Dong Nai Vietnamese and Chinese Cuisine

Photo by John Anderson

Dong Nai Vietnamese and Chinese Cuisine

4211 S. Lamar, 444-1593
Monday-Saturday, 11am-10pm; Sunday, noon-9:30pm

Last week I stopped in at a little Vietnam­ese restaurant, an unimposing strip-mall joint near the Target on Ben White. I ordered the tofu vermicelli bowl ($5.75), and it was wonderful, perfect, just the way I like it: a cold bed of bean sprouts and lettuce, topped with warm rice vermicelli and hot crispy tofu, caramelized onions, fresh cilantro, carrots, ground peanuts, and a piquant sauce. As I assured my waiter (upon his inquiry) that everything was wonderful, I said, "It's prepared very much like the way they used to make it at Saigon Kitchen." My waiter, Thin Do, began smiling happily and excitedly explained to me that he and the owner/chef were both old-time Saigon Kitchen folks. They had both worked there in the late Nineties, when the South location was at its zenith.

"We have many of the same dishes here," Thin Do explained. Instantly I asked, "Do you have Beef Chunk With Lettuce and Tomato?" "Yes, yes," he said, and pointed to the Vietnamese Steak Cubes. "The name is different, but it is the same dish," he assured me. "What about Tofu With Lemongrass and Chile?" Yes, yes, he nodded.

Can it be? Can I truly have found where all my favorite Vietnamese dishes have been hiding? As it turns out, the answer is an emphatic yes.

Dong Nai was opened three years ago by Chau Ro, a charming and indefatigable woman who apprenticed at Saigon Kitchen under owner/chef Kim Nguyen, whose culinary skill is now legendary, at least in South Aus­tin, where she is sorely missed. "Kim taught me everything I know," Chau Ro avers. "The recipes I use are the ones she taught me."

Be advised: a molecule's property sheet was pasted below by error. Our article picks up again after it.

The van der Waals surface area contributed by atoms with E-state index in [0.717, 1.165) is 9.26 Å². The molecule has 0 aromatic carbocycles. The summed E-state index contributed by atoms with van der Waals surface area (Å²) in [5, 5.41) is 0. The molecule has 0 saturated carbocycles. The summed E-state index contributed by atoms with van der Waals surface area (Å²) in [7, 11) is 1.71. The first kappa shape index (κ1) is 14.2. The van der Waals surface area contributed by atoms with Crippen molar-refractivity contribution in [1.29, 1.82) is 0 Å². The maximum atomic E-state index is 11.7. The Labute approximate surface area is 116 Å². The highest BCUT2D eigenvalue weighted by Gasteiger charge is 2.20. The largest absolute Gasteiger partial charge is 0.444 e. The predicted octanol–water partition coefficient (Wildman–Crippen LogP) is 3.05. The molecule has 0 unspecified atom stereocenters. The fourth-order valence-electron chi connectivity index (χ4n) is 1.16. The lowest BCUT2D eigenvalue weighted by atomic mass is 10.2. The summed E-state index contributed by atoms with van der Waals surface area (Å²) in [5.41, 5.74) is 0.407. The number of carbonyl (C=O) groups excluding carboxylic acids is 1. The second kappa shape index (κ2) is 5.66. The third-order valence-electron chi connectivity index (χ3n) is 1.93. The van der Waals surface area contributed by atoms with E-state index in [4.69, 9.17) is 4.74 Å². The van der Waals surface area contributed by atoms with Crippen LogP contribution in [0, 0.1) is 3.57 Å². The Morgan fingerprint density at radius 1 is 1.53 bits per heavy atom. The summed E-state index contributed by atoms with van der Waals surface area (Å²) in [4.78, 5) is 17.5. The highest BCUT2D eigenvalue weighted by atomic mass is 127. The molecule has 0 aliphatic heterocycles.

As promised, the Lemongrass Tofu ($6.95) is just as lovely as I remember: crispy pan-fried tofu draped with sautéed green-onion tops in a rich sauce lightened by chiles and vibrant lemongrass. The Medium-Rare Beef With Salad ($9.95), a new dish to me, was a delight. Thinly shaved, tender beef, piled on a chilled bed of cilantro, bell peppers, lemon, cucumbers, basil, lettuce, mint, and onions, with a light dressing: an unforgettable blend of flavors.

The Squid With Black Peppercorn ($9.95), recommended by our waitress, was a hit all around the table. The tender slices of calamari, very lightly breaded and pan-fried, were extremely flavorful, with a simple onion-and-celery-based sauce that complemented the fresh squid without obscuring its delicate nuances.

The Curry Tofu With Vegetables ($6.95) was the only disappointment; the sauce was overpoweringly sweet, tasted far more strongly of coconut than curry, and lacked heat. When I asked Chau Ro about it, she said that she had so many complaints about the fieriness of the curry that she had made it much more bland. Not an improvement in my book. You can, however, specify that you want your curry hot, and Chau Ro will stir you up a more authentic version.

The meal ended with delicious fried bana­nas ($2.95), chunks of ripe banana fried in a tempuralike batter, drizzled with a light syrup and white sesame seeds, the sesame and banana flavors blending charmingly. Also (but of course!) iced Vietnamese coffee, made with very strong French chicory-laced espresso, sweetened condensed milk, and lots of crushed ice: the perfect coffee drink for our Texas summers.

Though Dong Nai seems nondescript on the outside, don't let appearances fool you; the Vietnamese delicacies Chau Ro creates within will dazzle you.

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